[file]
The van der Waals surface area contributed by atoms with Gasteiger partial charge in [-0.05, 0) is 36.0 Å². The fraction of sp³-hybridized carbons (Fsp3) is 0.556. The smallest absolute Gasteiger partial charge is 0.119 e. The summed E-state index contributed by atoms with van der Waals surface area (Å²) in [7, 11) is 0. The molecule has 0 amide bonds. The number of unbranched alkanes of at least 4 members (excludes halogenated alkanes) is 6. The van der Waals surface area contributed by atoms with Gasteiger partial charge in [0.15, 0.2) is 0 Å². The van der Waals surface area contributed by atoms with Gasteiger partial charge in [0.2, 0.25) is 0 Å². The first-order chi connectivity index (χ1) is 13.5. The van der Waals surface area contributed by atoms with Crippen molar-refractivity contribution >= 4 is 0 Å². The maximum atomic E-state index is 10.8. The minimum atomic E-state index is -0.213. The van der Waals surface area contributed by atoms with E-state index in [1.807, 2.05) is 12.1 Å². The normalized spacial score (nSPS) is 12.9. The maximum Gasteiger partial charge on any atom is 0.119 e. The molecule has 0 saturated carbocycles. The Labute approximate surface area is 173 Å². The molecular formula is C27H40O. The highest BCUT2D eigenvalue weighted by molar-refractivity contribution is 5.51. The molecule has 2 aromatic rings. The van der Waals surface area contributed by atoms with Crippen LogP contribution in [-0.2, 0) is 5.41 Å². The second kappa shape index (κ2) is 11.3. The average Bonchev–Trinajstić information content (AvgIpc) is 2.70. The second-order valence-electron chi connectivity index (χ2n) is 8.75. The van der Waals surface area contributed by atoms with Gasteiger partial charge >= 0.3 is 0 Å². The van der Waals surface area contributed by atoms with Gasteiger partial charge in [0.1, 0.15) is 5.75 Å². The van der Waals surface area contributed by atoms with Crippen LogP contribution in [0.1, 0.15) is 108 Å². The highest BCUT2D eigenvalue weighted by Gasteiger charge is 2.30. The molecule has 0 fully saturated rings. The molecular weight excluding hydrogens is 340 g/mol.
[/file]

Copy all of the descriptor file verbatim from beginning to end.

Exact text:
The van der Waals surface area contributed by atoms with Gasteiger partial charge in [-0.05, 0) is 36.0 Å². The fraction of sp³-hybridized carbons (Fsp3) is 0.556. The smallest absolute Gasteiger partial charge is 0.119 e. The summed E-state index contributed by atoms with van der Waals surface area (Å²) in [7, 11) is 0. The molecule has 0 amide bonds. The number of unbranched alkanes of at least 4 members (excludes halogenated alkanes) is 6. The van der Waals surface area contributed by atoms with Gasteiger partial charge in [0.15, 0.2) is 0 Å². The van der Waals surface area contributed by atoms with Gasteiger partial charge in [0.2, 0.25) is 0 Å². The first-order chi connectivity index (χ1) is 13.5. The van der Waals surface area contributed by atoms with Crippen molar-refractivity contribution >= 4 is 0 Å². The maximum atomic E-state index is 10.8. The minimum atomic E-state index is -0.213. The van der Waals surface area contributed by atoms with E-state index in [1.807, 2.05) is 12.1 Å². The normalized spacial score (nSPS) is 12.9. The maximum Gasteiger partial charge on any atom is 0.119 e. The molecule has 0 saturated carbocycles. The Labute approximate surface area is 173 Å². The molecular formula is C27H40O. The highest BCUT2D eigenvalue weighted by molar-refractivity contribution is 5.51. The molecule has 2 aromatic rings. The van der Waals surface area contributed by atoms with Crippen LogP contribution in [-0.2, 0) is 5.41 Å². The second kappa shape index (κ2) is 11.3. The average Bonchev–Trinajstić information content (AvgIpc) is 2.70. The second-order valence-electron chi connectivity index (χ2n) is 8.75. The van der Waals surface area contributed by atoms with Gasteiger partial charge >= 0.3 is 0 Å². The van der Waals surface area contributed by atoms with Gasteiger partial charge in [0.1, 0.15) is 5.75 Å². The van der Waals surface area contributed by atoms with Crippen LogP contribution in [0.1, 0.15) is 108 Å². The highest BCUT2D eigenvalue weighted by Gasteiger charge is 2.30. The molecule has 0 fully saturated rings. The molecular weight excluding hydrogens is 340 g/mol.